Two related things happened recently. I turned 30, and I went out at night for the first time in two years. It's taken me a while to write about it, because it's taking me a while to recover. I've been taking the time in bed, as usual, to have thoughts about it.
I should say first that yes, it is objectively wonderful that I could leave my house, sit upright in a chair, and hang out in public for over two hours. Back when I was only half-sick, I used to read blogs where people wrote rapturously about their once-yearly nights out, and I couldn't imagine a life like that. I thought if I ever got that bad, I'd want to die. Now that I've crossed that divide, and I know that life with this kind of illness is indeed possible, I am genuinely grateful that I was able to go out on my 30th birthday. I'm 30 years old, and I definitely don't want to die.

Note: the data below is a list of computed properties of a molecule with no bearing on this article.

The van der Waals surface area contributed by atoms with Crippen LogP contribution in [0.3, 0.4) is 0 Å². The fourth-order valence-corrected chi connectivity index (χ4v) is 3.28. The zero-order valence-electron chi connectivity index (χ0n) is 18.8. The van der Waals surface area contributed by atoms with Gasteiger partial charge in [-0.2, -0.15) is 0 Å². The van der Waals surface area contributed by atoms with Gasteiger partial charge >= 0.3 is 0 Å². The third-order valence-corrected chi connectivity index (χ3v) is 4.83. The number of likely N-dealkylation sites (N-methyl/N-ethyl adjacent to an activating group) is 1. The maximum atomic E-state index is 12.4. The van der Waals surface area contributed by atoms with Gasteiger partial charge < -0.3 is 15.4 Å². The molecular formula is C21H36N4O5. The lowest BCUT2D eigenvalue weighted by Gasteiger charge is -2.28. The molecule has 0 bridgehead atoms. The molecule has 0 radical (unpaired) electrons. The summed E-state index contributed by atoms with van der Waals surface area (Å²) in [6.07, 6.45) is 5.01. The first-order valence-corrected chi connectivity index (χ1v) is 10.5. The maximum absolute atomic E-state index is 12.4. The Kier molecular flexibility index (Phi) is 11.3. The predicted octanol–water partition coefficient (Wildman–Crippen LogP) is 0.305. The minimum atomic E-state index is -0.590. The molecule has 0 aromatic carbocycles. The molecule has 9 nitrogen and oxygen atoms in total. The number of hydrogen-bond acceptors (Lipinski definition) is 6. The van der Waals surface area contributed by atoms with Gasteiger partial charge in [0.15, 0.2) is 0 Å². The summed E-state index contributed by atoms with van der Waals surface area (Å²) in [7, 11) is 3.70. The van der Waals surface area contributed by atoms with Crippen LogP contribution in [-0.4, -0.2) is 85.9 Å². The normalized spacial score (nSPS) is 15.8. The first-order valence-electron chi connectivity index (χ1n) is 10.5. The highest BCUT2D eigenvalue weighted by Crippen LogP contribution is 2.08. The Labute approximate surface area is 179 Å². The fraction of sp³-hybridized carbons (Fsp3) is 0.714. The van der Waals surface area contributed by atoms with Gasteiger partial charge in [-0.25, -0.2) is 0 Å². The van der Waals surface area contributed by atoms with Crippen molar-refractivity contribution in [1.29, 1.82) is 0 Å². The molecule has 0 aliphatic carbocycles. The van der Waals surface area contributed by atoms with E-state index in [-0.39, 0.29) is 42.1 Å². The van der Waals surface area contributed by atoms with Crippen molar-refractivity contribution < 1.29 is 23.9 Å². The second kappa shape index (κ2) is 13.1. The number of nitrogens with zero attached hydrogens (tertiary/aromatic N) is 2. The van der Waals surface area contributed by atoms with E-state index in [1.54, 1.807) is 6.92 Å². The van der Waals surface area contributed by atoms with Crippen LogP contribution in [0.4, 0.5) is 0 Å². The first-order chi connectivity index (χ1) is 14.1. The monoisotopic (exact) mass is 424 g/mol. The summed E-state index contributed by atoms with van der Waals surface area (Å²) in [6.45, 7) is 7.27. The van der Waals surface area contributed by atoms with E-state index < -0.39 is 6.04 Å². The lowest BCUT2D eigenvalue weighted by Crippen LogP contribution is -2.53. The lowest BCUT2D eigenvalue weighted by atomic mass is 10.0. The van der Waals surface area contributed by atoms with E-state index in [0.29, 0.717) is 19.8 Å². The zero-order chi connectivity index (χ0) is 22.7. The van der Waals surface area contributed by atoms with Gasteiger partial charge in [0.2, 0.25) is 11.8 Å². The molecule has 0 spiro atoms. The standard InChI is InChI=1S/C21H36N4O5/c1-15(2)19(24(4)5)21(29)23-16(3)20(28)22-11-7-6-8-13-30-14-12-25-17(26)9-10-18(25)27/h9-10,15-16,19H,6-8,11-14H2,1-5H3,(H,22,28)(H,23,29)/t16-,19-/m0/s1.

I am increasingly able to will myself into a few hours of health, and I choose these hours carefully. Spending my 30th birthday alone and in bed was too disheartening to be an option. My family wanted to take me out somewhere, and I was determined to let them. I did nothing for days, in preparation. We went to Teller’s, a restaurant I chose because of architecture. It's in a building downtown that used to be an Art Deco bank, the kind of place I could imagine classy gangsters robbing. It has impressive pillars and a three-story ceiling. In a life as claustrophobic as mine, high ceilings mean a lot. I spent much of the night craning my neck up to stare at the great expanse of air and space above me, like a rube encountering a skyscraper. The light was pink and dim, making the artsy waitstaff look even more attractive than usual.